Study finds significant overlap in the drugs covered by Canadian public drug plans

October 11, 2017

Ottawa, ON — Patented Medicine Prices Review Board

The Patented Medicine Prices Review Board (PMPRB), through the National Prescription Drug Utilization Information System research initiative, today published Alignment Among Public Formularies in Canada - Part 1: General Overview. This is the first report in a three-part series that compares drug coverage across provincial and federal public drug plans.

This report compares the lists of drugs covered by the public plans in 2015 and determines the extent to which they overlap. It also examines the degree of overlap among plans for specific market segments including generic drugs and branded products, high-cost drugs, and a specified list of drugs that experts believe are essential to the Canadian health care system.

The report found that public drug plan formularies listed a fairly high percentage of the drugs in question, especially for the list of essential medicines. In general, generic drugs had higher listing rates than branded products. The variation among public plans was greatest for high-cost drugs.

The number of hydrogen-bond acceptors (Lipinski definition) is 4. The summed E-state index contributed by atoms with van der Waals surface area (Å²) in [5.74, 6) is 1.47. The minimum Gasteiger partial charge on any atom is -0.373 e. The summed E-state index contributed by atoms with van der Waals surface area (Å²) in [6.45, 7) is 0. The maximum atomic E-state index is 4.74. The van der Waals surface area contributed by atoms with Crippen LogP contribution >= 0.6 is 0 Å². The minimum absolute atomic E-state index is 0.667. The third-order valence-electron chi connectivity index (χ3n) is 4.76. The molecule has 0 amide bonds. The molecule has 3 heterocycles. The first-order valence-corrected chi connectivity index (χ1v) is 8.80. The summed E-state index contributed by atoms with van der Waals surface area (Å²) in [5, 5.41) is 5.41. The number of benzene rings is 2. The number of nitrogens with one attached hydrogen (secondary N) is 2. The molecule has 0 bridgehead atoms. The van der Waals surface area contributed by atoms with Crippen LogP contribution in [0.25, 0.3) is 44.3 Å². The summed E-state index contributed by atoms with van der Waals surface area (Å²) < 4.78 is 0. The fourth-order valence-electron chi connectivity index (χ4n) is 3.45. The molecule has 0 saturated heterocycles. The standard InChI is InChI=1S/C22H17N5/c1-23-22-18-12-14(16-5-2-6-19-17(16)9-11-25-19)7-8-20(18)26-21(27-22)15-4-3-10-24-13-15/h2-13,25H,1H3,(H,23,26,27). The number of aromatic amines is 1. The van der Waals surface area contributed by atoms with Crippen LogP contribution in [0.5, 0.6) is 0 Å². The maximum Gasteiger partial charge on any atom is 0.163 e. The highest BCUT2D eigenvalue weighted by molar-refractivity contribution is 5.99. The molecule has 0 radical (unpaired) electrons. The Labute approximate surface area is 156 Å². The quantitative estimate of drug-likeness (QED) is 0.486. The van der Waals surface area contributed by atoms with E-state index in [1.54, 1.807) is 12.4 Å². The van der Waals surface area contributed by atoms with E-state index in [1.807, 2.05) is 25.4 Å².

Alignment Among Public Formularies in Canada - Part 1 is available on the PMPRB website in PDF and accessible HTML formats. Parts 2 and 3 of the series will focus specifically on newer non-cancer drugs evaluated for their cost-effectiveness via the Common Drug Review (CDR) and cancer drugs evaluated via the pan-Canadian Oncology Drug Review.

Quick Facts

  • The PMPRB study looked at a total of 729 drugs, accounting for 82% of the total public drug costs in 2015.
  • Individual public plans listed an average of 79% of the selected drugs in 2015, with the remaining drugs accounting for only 5% of the cost.
  • Of the 729 drugs, 125 are considered essential medicines and an average of 92% of them are covered across all public plans.
  • Drugs with generic availability, which often have higher use and lower cost, had an average listing rate of 86%.
  • Listing rates for brand products without generic availability were lower, with an average of 67% across all plans. The plans tend to set certain conditions for these products, especially for the high-cost drugs.

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